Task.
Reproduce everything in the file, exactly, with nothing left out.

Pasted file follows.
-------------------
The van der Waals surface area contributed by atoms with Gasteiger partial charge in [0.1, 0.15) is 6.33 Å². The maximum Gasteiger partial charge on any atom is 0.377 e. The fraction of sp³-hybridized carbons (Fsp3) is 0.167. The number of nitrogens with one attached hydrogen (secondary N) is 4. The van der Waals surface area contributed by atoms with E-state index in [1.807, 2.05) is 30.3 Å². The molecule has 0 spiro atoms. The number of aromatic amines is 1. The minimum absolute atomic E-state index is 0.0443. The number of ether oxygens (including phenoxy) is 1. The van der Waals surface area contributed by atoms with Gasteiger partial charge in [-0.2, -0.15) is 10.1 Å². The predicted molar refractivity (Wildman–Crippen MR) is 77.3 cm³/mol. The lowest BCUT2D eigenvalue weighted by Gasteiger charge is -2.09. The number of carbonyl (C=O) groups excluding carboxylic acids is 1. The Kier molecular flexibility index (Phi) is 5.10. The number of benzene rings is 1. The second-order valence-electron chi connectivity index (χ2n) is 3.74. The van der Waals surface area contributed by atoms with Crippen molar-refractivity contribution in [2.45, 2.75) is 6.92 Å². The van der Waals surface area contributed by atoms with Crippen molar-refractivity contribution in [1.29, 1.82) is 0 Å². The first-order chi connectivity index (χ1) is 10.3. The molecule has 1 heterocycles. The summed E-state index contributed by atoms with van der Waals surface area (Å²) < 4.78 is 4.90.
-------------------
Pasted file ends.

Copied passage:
The van der Waals surface area contributed by atoms with Gasteiger partial charge in [0.1, 0.15) is 6.33 Å². The maximum Gasteiger partial charge on any atom is 0.377 e. The fraction of sp³-hybridized carbons (Fsp3) is 0.167. The number of nitrogens with one attached hydrogen (secondary N) is 4. The van der Waals surface area contributed by atoms with E-state index in [1.807, 2.05) is 30.3 Å². The molecule has 0 spiro atoms. The number of aromatic amines is 1. The minimum absolute atomic E-state index is 0.0443. The number of ether oxygens (including phenoxy) is 1. The van der Waals surface area contributed by atoms with Gasteiger partial charge in [-0.2, -0.15) is 10.1 Å². The predicted molar refractivity (Wildman–Crippen MR) is 77.3 cm³/mol. The lowest BCUT2D eigenvalue weighted by Gasteiger charge is -2.09. The number of carbonyl (C=O) groups excluding carboxylic acids is 1. The Kier molecular flexibility index (Phi) is 5.10. The number of benzene rings is 1. The second-order valence-electron chi connectivity index (χ2n) is 3.74. The van der Waals surface area contributed by atoms with Crippen molar-refractivity contribution in [2.45, 2.75) is 6.92 Å². The van der Waals surface area contributed by atoms with Crippen molar-refractivity contribution in [1.29, 1.82) is 0 Å². The first-order chi connectivity index (χ1) is 10.3. The molecule has 1 heterocycles. The summed E-state index contributed by atoms with van der Waals surface area (Å²) < 4.78 is 4.90.